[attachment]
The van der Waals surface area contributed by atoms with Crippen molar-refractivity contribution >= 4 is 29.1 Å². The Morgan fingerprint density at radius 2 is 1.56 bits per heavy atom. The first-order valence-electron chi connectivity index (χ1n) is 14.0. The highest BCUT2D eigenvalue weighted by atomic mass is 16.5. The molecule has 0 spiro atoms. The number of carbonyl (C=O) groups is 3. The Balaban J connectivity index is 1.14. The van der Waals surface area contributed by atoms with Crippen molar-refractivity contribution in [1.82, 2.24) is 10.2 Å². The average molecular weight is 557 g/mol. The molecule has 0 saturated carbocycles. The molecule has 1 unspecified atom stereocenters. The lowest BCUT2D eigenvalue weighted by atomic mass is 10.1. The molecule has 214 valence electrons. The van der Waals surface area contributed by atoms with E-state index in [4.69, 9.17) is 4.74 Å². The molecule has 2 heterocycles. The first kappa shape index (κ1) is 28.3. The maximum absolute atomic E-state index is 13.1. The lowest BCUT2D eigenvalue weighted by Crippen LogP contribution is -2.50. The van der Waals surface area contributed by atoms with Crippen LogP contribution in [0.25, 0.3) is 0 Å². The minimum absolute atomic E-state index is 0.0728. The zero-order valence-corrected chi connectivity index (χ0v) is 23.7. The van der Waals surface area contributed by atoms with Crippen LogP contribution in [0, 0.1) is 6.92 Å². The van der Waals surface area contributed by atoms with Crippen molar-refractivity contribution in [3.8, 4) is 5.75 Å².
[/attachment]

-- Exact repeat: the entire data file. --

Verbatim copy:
The van der Waals surface area contributed by atoms with Crippen molar-refractivity contribution >= 4 is 29.1 Å². The Morgan fingerprint density at radius 2 is 1.56 bits per heavy atom. The first-order valence-electron chi connectivity index (χ1n) is 14.0. The highest BCUT2D eigenvalue weighted by atomic mass is 16.5. The molecule has 0 spiro atoms. The number of carbonyl (C=O) groups is 3. The Balaban J connectivity index is 1.14. The van der Waals surface area contributed by atoms with Crippen molar-refractivity contribution in [1.82, 2.24) is 10.2 Å². The average molecular weight is 557 g/mol. The molecule has 0 saturated carbocycles. The molecule has 1 unspecified atom stereocenters. The lowest BCUT2D eigenvalue weighted by atomic mass is 10.1. The molecule has 214 valence electrons. The van der Waals surface area contributed by atoms with E-state index in [4.69, 9.17) is 4.74 Å². The molecule has 2 heterocycles. The first kappa shape index (κ1) is 28.3. The maximum absolute atomic E-state index is 13.1. The lowest BCUT2D eigenvalue weighted by Crippen LogP contribution is -2.50. The van der Waals surface area contributed by atoms with Crippen LogP contribution in [0.25, 0.3) is 0 Å². The minimum absolute atomic E-state index is 0.0728. The zero-order valence-corrected chi connectivity index (χ0v) is 23.7. The van der Waals surface area contributed by atoms with Crippen LogP contribution in [0, 0.1) is 6.92 Å². The van der Waals surface area contributed by atoms with Crippen molar-refractivity contribution in [3.8, 4) is 5.75 Å².